It is April and I am moments from it now. There is an odd breeze flowing through the still-dead husks of oak leaves leftover from winter, just behind me.
If humans had cat eyes I would open the garage door and see this person’s gaze reflecting against the soft light from the streetlamp. If I saw them, I might freeze for a moment. I might stop and reflect on the state of things — on the weather — on how content I might be feeling — whether what I have eaten agrees with me — whether I have a runny nose.
But then? What? I would know what it means, to be there, to see those deep-sea eyes hovering blindly where they are, just in the corner, unblinking; I wasn’t born yesterday. I would like to think that I have even lived a life fulfilled, have seen and done enough to feel content with what was about to happen. I might think that it would be time to join them, and I would close the door, shuttering their eyes and allowing them the courtesy of approaching me in a perfect stillness. I wouldn’t even scream.
Photograph by Todd Hido, an artist I deeply admire, from his collection “Homes at Night.” Whenever it gets warm and I find myself outside at night, I can’t help but think of this collection as I roam the alleyways in search of something I don’t think exists. Consider checking out and supporting this artist.
Feeling inspired by Etgar Keret lately, so I wrote this. Thanks for reading!
I wasn’t sure what was happening. The tears didn’t feel natural; they were not the tears I had cried the day before, at least. Yesterday’s tears were shed so freely, so deep into the stacks that I might have been all alone, tucked between an odd alcove near a riot-proof window and a shelf of outdated psychology journals. Since picking up this work study job, I have learned all the best places to cry in the library, from the service elevator (only accessible by library staff), to the most secluded desk in the quiet study, my face pressed against the cold, scarred wood.
Today’s tears were reluctant tears, jammed up inside my eyes. As hesitant as they were to be born, that didn’t stop my body’s other functions from *wanting* them to surface. I parked the book cart outside a bathroom, relieved to find it empty. Standing with my nose pressed against the mirror, I tried my best to avoid scrutinizing what I saw, but my tired and slouched posture, the premature lining on my face that hadn’t been there when I left for college, the puffiness in my eyes, were enough to release the hot, painful tears from their prison.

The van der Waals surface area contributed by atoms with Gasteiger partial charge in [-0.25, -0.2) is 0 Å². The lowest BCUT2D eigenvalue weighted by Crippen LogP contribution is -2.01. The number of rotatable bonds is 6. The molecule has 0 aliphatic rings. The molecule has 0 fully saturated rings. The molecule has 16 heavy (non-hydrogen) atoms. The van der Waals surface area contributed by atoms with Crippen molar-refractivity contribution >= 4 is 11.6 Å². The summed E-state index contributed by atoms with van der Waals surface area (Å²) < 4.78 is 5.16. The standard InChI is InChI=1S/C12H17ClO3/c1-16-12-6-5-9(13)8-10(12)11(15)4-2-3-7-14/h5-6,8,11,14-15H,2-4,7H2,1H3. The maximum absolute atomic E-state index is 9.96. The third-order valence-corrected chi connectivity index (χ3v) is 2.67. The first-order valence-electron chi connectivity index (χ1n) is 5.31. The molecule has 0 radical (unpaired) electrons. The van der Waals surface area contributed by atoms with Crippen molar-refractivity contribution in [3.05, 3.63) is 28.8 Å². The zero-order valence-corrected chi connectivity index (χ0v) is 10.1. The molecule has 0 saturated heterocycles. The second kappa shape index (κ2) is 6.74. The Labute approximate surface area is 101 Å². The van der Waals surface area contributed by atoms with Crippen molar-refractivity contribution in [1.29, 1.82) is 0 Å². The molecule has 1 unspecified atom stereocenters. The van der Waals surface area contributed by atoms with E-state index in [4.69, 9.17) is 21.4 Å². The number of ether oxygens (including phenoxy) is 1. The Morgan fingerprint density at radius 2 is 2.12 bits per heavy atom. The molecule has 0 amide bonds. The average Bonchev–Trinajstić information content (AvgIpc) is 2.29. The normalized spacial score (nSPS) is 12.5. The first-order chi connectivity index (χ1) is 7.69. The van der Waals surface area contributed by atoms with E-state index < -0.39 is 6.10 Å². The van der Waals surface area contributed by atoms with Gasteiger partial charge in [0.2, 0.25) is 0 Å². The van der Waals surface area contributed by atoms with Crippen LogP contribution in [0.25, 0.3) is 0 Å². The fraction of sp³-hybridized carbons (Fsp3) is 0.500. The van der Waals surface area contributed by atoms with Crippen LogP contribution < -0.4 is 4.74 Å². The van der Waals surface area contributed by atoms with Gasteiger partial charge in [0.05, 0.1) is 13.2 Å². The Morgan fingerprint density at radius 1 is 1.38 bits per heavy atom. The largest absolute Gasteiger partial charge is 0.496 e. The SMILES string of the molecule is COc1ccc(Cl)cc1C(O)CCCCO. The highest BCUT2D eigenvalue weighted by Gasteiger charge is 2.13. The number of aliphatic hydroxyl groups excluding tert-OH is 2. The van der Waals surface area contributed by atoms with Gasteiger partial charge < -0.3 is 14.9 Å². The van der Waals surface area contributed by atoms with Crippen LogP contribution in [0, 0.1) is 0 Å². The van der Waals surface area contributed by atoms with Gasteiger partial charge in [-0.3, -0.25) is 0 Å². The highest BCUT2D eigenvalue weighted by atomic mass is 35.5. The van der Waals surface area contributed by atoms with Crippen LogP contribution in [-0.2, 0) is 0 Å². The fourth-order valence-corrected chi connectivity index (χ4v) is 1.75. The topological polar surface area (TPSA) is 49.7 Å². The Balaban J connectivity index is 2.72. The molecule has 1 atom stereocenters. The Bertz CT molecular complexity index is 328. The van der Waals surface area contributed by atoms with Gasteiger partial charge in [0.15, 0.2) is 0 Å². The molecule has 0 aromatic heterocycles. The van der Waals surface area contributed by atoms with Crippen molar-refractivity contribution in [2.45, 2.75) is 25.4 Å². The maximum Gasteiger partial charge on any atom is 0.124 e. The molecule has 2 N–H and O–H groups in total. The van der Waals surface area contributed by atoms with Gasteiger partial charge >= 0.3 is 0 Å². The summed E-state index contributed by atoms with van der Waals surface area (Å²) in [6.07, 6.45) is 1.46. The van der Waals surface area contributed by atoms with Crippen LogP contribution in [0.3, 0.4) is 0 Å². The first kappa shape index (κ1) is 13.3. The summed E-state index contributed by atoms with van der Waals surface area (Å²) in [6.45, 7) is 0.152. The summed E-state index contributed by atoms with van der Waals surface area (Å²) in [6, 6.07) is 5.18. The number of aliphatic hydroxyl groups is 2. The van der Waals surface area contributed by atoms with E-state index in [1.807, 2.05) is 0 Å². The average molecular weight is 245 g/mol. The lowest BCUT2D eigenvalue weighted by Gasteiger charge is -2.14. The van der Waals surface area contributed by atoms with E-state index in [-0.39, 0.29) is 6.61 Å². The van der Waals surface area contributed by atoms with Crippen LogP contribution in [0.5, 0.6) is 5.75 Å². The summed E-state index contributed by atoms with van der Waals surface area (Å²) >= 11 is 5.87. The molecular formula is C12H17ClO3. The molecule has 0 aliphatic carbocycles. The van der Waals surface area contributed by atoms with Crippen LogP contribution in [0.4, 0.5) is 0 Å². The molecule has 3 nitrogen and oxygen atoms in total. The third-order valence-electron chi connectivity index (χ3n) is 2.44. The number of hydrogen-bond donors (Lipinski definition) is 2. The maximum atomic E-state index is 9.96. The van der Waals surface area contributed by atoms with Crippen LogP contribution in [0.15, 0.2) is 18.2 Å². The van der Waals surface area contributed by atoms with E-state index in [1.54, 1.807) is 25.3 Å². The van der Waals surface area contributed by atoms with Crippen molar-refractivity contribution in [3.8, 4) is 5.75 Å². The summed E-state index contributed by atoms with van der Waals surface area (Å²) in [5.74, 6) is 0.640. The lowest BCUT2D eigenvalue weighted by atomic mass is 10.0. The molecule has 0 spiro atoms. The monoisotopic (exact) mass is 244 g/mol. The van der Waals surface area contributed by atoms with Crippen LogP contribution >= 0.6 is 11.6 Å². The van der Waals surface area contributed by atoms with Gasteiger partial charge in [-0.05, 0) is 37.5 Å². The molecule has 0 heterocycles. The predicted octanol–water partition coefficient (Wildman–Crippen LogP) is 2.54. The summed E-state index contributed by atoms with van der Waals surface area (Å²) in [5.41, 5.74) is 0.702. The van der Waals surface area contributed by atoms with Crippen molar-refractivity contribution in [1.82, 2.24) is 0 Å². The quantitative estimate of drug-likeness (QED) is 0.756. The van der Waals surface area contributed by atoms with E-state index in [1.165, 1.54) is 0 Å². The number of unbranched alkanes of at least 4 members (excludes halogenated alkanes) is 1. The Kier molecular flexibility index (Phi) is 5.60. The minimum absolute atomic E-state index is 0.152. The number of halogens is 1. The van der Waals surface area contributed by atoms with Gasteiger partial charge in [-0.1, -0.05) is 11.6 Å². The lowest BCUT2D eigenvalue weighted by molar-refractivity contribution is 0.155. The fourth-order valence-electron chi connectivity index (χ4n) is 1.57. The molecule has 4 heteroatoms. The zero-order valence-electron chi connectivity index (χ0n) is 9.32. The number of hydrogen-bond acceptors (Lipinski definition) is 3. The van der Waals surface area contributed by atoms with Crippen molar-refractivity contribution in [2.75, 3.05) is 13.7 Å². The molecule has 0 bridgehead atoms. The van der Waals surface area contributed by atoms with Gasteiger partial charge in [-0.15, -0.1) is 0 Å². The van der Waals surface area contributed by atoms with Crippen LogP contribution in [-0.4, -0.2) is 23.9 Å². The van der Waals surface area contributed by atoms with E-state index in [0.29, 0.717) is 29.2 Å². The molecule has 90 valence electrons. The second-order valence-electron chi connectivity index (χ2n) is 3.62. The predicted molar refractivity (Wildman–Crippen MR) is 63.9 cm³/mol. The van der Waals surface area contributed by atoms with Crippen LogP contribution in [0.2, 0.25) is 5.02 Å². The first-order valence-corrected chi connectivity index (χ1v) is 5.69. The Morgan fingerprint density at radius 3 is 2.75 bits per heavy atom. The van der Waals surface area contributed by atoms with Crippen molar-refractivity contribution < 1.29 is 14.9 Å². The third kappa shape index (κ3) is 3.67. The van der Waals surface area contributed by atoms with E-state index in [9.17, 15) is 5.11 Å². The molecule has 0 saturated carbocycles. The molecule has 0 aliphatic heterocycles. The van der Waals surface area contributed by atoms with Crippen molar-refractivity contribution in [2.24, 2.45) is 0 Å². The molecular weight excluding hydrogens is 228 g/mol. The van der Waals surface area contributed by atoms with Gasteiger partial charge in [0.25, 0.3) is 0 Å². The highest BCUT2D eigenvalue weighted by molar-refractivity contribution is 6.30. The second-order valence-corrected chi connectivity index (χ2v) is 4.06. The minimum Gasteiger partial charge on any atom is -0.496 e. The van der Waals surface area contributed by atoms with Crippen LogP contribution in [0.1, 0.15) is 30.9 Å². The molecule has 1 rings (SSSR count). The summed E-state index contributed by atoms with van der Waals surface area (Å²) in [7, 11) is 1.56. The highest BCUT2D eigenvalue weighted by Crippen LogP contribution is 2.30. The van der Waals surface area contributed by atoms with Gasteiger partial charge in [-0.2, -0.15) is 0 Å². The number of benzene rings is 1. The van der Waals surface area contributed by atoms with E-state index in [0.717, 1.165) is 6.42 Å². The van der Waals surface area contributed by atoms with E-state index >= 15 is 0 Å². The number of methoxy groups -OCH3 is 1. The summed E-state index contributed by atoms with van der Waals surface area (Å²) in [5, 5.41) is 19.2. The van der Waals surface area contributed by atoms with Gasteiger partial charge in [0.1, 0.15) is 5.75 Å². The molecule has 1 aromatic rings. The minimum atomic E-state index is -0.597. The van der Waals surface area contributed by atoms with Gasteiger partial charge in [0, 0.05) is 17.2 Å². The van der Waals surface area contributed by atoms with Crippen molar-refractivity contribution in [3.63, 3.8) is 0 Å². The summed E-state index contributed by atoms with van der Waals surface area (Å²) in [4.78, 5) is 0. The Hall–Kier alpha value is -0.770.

I wrote this piece as a part of Write Now, a 48-hour flash fiction writing contest for University of Iowa Alumni, and was selected as a finalist. I hope you enjoy it.
My grandmother’s hands are veined tributaries of deep, blue memory, as warm as her famous Sunday dinner rolls, as even and steady as a taut clothesline. Whenever I visit, I make sure to hold them at least once, while we’re sharing a pot of tea, or during our afternoon walk, or when we’re cleaning the dishes.
That connection makes me feel safe; it always has, since I was a small girl, when she would run her hands across my back until I fell asleep. Now a woman myself, I nurture a longing for that connection again, to sleep away the world’s problems on her couch, wake to the small sounds of chores, the clink of plates stacking in the cabinet, the spray of an aerosol cleaner against a dusty surface.
I dreamt in arpeggios the night of the blood moon. The world became an overfull glass of red wine under its infrared glare. Plants in my windows, muted to grey, alien tentacles tickling the panes in the inverted light, shivered, their roots tightening in suspense of the claret nightmare the blood moon bore.
A paragraph away, I found myself stretched to fit the countryside, pores sprouting newborn life, eyes, large as the craters of the clotted moon, pools of gelatin, ecosystems revolving around demonic nuclei. Ropes of eternity clasped around me like lover’s hands, burning bonds into my skin until there was no telling lariat from dermis.
My molten heart cried out in anguish, Please, let there be more! as tectonic plates slid together to applause the soliloquy. The earth seized, tides defied gravity, stretching up toward the heavens in a twisted braid. My pillow became damp, then the sheets, the liquid crimson, warm sex. Onward, onward into the hematic night, entire universes nestled into my teardrops.
Come morning, come night, the music of the dreamworld tinged with bittersweet recollection, I woke, scarred by the wound of time, by the blood moon unhung, inside me.
We dream of ( ) falling in our sleep, remnants of the fables passed from grandparent to child. We feel the pitter-patter of the drops kiss our cheeks with the dignity of lovers long lost—to wake and discover they are only our tears slipping out, ghosts of the past; into the collection jar they go.
A scorched world.
We live underground now, down in the darkness where we are protected from our overbearing father, the sun. We do nothing but collect ( ) any way we can—from geothermal leeching to bloodletting. The various ways, unimaginable, unspeakable, if only because speaking requires saliva we dare not use.